Hunter was born in Rothesay on the Isle of Bute in 1877, one of five children of a chemist. In 1892, his oldest sister and brother, a medical student, died, possibly in the influenza pandemic. The devastated family moved to California, busily recruiting “well-disposed, industrious people” to settle the state. In an economy hit by a financial crisis, by the end of the century the family returned to Scotland while George tried to make his career in San Francisco first in a painting business and then as a sketch artist. In 1899, he got a first commission illustrating short stories for magazines. They would include The Outcasts of Poker Flat, one of the most famous Western stories by Bret Harte.

Hunter returned to Europe in 1902, first to Scotland and then Paris, supporting his life as an artist with magazine illustrations. A wealthy American collector described him as “a young man, ill clad, under-nourished, but with a restless activity”, sketching constantly in a cafe on any scrap of paper that came to hand.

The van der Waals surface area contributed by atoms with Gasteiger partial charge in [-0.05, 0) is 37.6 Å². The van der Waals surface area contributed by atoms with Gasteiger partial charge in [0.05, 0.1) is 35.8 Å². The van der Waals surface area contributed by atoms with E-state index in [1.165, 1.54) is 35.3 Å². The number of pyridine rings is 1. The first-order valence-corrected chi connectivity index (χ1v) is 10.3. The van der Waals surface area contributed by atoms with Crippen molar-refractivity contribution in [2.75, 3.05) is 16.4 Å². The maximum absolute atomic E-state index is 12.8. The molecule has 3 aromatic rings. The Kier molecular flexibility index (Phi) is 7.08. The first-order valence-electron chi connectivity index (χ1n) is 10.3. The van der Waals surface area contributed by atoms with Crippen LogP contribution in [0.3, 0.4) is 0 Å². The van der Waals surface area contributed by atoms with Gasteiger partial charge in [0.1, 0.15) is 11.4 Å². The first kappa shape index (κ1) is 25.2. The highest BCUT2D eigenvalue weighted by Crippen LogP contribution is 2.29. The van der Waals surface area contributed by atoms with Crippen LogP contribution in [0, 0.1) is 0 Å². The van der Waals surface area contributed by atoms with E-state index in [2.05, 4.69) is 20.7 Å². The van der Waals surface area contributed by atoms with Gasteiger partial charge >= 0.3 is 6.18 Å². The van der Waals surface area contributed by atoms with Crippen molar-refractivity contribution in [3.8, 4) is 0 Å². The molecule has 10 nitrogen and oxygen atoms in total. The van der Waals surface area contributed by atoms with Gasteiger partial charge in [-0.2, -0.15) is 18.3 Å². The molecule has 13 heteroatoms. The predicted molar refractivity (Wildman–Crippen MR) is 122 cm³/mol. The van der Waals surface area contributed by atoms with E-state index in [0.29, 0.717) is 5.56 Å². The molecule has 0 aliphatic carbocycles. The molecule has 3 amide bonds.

He returned to San Francisco. In 1906, as he prepared for his first solo exhibition there, the earthquake hit, with his studio and work from Scotland, Paris and California destroyed. Years later he would remember the “irreparable loss”.

The Hunter show is co-curated by Smith, the art historian and former director of the Fleming Collection, with the city’s collections manager David Patterson. The book is co-written with Jill Marriner, the Scottish art expert who worked on Michael Palin’s documentary on the Colourists. It is the first full biography in 75 years, and notes how Hunter “is still misunderstood and underrated” compared to the other three Colourists.